Buying a gps dog tracker can be a hefty investment and you could end up spending a lot of money on a gadget that you stop using after a week or so. Here are all the main charactestics you need to be on the look out before making your final purchase:
- Battery: The last thing you want to do is charging the gps dog collar every day. We all agree, charging stuff is bothersome and you certainly don’t want to add an extra item in your list of things that need daily charging. Generally, the bigger the battery the better. Get a gps tracker with a battery that lasts at least a couple of days.
- Durability: Most dogs are very active, which has a direct impact on the tracker. The more durable it is the more it will last the test of time. Make sure that the tracker you are about to buy is durable enough to withstand activities like digging, crawling, chewing etc. Buying a water proof device is a must if your dogs likes to swim or play in the rain.
- Compatibility: Most gps trackers ( in the range of 50-200 $) require the use of an extra device (a pc or smartphone) to be 100 % functional. This secondary device is required to set up the tracker and is also used to show where your dog is located, to monitor activity levels etc. Make sure to check the specs of the tracker you are about to buy to see if it’s compatible with your phone/pc/apple whatever.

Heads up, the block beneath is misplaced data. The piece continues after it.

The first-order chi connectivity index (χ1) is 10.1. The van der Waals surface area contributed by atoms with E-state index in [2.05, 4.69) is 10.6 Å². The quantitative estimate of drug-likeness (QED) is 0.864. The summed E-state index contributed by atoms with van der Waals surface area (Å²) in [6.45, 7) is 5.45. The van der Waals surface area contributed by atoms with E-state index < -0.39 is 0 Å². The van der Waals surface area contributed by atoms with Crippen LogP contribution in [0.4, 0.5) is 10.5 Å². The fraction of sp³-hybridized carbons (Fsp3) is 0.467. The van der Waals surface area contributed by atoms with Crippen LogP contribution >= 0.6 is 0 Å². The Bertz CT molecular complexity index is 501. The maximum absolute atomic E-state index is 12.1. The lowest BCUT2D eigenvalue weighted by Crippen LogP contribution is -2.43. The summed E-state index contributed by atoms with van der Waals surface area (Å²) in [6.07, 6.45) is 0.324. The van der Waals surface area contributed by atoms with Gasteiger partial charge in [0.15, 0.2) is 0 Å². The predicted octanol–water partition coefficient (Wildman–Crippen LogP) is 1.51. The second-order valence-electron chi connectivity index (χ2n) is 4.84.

- GPS Interface: This essentially is the software you will be using to track your dog. Most of the time it’s just a simple app that you install on your phone. Some expensive trackers come with a stand-alone handheld unit. Get a tracker with a simple interface that you handle without much of a hassle.
- Fees and Subscriptions: All gps collars come with a small monthly or annual subscription fee. Sometimes the first year is covered for free. These fees cover the costs of using the mobile phone bands.
- Setting Up Boundaries: This is a software feature that most modern models have. Still, I think it is very important so make sure the tracker you are about to buy supports it! It comes by under various names, like “dog fence”, “virtual fence” or something similar. Essentially, it allows you to set up boundaries in your home or yard. If your dog exits the area you have specified you are instantly alarmed by email and sms.
This pretty much sums the important features you need to examine and research before buying a gps dog collar. If you came here looking for specific suggestions for a dog tracker you may want to have look over this page.
My Personal Recommendation
If money is not an issue, from personal experience I can suggest you POD 2. It’s a tad expensive but its price is more than justified. I have tried a couple ones in the past and it beats them by a long-shot. It’s super small (small enough even for cats!), comes with 2 long lasting batteries, made of high quality and durable materials, easy to use software with a lot of features etc. Give it a try and I am sure you won’t regret it!